There’s no better application than Quicken for manag-ing your personal finances. With a slew of features that let you track everything from how much money you spend on Pop-Tarts to your current net worth or how much you’ve racked up in ATM fees, Quicken can tackle the ordinary, the unusual, and everything in between.
As is often the case with applications that already seem to do everything, there’s little in the latest release that will entice existing users to upgrade. But if you’re still balancing your checkbook with a pen and a calculator, Quicken 2005 has just made it much easier to move to digital accounting.
Fast Account Setup
Before this version, the bane of any new Quicken user’s existence was the account setup process, which required that you collect all your bank statements and manually enter past transactions to bring your Quicken checkbook up-to-date. With this release, setting up accounts is as simple as clicking on a button, as long as your bank is one of the more than 1,100 banks that support Quicken. Using the New Account Assistant feature, I was able to select my bank, choose each of the bank accounts that I wanted to track in Quicken—eight in all—and import all my banking information in less than five minutes. (Note that the New Account Assistant feature requires a subscription to your bank’s online banking system, which may result in a service fee.)
There were some minor tasks to do: I had to categorize each of the imported transactions and change the payee information on some paper-check transactions. But, overall, the account setup process was completely painless, and all future updates can be set to download automatically.
Plans for the Future
Unless you were filing a 1040 EZ form, previous versions of Quicken’s tax planner were fairly limited when it came to predicting your future tax liability. Quicken 2005 now includes several improvements that make it easier to estimate your taxes, especially if you have a home business (Schedule C) or a variety of capital gains (Schedule D) and losses. However, while the program does allow for entering more-detailed information, Quicken’s tax planner is no substitute for a trip to the accountant, especially if your tax situation is even a little bit complicated.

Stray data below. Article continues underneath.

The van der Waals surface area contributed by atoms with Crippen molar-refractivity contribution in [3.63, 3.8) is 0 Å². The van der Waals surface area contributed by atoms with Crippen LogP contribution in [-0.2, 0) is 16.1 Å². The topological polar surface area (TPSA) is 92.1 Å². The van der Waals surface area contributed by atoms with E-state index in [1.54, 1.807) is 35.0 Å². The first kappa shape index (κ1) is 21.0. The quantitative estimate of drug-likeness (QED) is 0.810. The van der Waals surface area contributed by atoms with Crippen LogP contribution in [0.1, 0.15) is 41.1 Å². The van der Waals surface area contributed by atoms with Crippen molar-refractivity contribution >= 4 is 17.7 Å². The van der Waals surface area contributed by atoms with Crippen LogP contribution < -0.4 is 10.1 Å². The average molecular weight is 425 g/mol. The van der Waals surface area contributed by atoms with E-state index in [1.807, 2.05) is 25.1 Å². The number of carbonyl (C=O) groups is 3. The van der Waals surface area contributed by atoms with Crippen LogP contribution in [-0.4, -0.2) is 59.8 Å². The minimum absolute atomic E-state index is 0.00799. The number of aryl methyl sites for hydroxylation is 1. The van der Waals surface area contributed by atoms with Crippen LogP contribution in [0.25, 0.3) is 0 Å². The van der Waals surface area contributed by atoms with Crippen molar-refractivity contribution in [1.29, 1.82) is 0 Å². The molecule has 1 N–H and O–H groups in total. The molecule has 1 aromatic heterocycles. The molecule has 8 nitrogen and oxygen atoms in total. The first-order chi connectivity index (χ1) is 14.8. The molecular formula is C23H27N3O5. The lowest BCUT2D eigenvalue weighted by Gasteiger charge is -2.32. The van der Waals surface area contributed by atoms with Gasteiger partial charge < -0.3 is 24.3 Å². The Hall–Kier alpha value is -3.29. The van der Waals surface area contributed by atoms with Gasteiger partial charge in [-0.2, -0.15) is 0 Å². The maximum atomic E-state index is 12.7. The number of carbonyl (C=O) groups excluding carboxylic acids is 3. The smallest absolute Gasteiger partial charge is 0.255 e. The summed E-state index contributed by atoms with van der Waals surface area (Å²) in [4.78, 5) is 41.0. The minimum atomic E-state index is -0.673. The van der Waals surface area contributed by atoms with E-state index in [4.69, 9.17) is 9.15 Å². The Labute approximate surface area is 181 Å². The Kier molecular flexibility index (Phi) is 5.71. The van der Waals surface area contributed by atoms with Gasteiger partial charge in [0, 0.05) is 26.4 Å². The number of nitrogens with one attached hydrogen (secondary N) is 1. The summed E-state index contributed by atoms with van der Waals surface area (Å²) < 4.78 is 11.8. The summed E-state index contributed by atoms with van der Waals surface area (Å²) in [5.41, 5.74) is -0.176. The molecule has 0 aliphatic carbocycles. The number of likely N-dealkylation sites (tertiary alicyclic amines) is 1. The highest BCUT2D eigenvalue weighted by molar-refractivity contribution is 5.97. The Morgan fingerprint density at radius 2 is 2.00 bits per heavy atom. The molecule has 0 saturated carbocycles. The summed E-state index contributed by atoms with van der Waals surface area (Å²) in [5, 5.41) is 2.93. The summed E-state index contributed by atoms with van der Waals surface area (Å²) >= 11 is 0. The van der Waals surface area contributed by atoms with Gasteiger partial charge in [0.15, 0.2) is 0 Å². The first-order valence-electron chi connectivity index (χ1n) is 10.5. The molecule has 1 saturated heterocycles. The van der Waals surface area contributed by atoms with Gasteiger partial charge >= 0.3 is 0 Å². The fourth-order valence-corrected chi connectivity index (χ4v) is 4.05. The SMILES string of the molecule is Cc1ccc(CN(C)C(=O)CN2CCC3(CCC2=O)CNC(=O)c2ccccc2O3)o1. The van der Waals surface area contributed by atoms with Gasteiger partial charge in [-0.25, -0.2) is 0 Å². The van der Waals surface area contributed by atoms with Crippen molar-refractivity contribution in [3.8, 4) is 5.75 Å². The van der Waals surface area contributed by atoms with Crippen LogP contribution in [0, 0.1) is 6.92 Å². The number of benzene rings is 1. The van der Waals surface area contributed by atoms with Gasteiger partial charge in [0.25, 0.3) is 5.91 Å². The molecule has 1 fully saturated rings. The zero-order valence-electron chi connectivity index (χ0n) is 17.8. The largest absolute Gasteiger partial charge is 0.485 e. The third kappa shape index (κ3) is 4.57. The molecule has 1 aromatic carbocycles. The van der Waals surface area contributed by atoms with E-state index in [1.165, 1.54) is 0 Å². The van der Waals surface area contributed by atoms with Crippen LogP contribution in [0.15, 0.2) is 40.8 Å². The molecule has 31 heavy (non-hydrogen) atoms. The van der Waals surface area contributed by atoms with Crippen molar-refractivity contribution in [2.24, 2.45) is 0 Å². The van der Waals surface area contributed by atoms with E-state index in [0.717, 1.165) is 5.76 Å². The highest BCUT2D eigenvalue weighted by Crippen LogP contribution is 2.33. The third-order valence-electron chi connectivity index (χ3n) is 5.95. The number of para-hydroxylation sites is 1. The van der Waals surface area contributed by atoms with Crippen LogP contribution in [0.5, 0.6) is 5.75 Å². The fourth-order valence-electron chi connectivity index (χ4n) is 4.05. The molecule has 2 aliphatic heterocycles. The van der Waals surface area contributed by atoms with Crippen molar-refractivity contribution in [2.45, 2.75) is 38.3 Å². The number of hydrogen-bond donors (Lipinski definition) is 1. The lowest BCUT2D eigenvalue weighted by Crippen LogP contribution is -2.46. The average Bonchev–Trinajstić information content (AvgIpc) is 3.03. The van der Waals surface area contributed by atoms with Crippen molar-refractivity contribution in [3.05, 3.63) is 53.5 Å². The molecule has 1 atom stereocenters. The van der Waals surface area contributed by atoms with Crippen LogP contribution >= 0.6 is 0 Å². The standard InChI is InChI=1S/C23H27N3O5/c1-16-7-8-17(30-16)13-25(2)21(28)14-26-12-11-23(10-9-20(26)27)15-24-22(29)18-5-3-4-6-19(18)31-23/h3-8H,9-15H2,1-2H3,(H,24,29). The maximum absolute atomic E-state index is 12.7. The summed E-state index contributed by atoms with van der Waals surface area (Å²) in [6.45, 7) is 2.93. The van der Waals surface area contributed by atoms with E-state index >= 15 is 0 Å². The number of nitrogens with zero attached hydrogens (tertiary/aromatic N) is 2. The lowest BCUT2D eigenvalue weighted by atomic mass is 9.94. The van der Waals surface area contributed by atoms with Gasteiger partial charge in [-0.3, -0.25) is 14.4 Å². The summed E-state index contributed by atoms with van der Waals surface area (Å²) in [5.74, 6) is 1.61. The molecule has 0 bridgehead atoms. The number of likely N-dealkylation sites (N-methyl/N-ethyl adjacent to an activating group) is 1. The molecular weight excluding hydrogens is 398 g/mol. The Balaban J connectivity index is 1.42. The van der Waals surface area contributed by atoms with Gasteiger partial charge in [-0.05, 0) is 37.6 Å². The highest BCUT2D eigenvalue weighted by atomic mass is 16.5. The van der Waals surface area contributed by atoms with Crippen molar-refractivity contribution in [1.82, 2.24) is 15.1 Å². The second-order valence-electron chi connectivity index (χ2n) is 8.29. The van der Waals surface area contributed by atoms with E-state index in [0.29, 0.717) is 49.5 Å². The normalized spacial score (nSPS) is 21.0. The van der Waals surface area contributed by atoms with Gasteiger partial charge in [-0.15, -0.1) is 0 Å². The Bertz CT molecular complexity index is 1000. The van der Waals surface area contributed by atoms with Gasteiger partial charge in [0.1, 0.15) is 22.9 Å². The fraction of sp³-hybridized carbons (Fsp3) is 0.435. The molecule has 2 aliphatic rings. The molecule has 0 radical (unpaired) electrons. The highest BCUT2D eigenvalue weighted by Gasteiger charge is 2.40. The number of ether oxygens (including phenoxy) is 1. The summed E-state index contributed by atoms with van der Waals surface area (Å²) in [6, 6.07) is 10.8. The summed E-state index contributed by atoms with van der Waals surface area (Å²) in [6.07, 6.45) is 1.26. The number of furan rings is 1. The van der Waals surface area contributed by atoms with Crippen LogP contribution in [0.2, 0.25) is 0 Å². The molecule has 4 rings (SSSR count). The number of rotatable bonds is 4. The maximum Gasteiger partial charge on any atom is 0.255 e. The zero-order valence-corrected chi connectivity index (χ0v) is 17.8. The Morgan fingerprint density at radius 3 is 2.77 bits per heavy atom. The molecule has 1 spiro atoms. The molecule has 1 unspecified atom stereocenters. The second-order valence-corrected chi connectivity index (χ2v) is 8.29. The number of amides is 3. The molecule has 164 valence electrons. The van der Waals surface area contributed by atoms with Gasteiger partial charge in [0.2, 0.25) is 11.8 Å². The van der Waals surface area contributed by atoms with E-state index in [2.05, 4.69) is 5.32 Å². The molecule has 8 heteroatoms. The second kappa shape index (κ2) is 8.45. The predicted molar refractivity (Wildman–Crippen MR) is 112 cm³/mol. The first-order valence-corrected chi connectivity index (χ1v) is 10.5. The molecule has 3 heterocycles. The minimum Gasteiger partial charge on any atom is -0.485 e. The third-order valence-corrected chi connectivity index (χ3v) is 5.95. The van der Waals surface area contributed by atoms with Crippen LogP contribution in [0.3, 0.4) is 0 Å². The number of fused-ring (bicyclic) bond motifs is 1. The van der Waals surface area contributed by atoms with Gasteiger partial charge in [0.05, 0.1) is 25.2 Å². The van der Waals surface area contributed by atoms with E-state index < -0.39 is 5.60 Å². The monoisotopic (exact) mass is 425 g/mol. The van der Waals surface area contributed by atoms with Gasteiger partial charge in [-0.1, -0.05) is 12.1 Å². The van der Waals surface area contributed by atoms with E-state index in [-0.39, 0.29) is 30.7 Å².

When it comes to budgeting, Quicken still keeps the process simple. Use the Quick Budget feature, and Quicken will look at all the transactions you’ve entered and create a budget for you based on your current spending. You can then easily adjust your budget by entering or changing dollar amounts according to what you really want them to be. Once your budget information is entered, Quicken’s budget report will compare your actual expenses to what you intended to spend.
Another of Quicken’s new features is the redesigned Home Inventory application, accessible from within Quicken. This program lets you create a detailed list of all the important items you own, so you can track their purchase prices, current value, replacement costs, and serial numbers, and whether they’re covered by your insurance policy. You can also drag photos from your iPhoto library to any database item, and create a detailed photo catalog of your possessions.
For all you neatniks, Intuit has made it easier to remove unnecessary categories from the program’s extensive list. Once you’ve assigned categories to your existing transactions, simply select Remove Unused Categories from the Lists menu, and Quicken will remove all the categories that you don’t use.
In a past review, we mentioned that Quicken 2004 (
) had a bug in the way it reported capital gains when you short-sold stocks. We’re pleased to report that this issue has been remedied. The program no longer misreports capital gains. If you’re currently using Quicken to track stock transactions, you’ll want to make the upgrade.
Macworld’s Buying Advice
There’s little in Quicken 2005 that will make it a must-have upgrade for all current Quicken users. But if you’re just starting to loosen your grip on your paper check registers, Quicken’s new account setup process has made the move to digital finance tracking much easier. In the end, Quicken remains the hands-down best way to track your personal finances.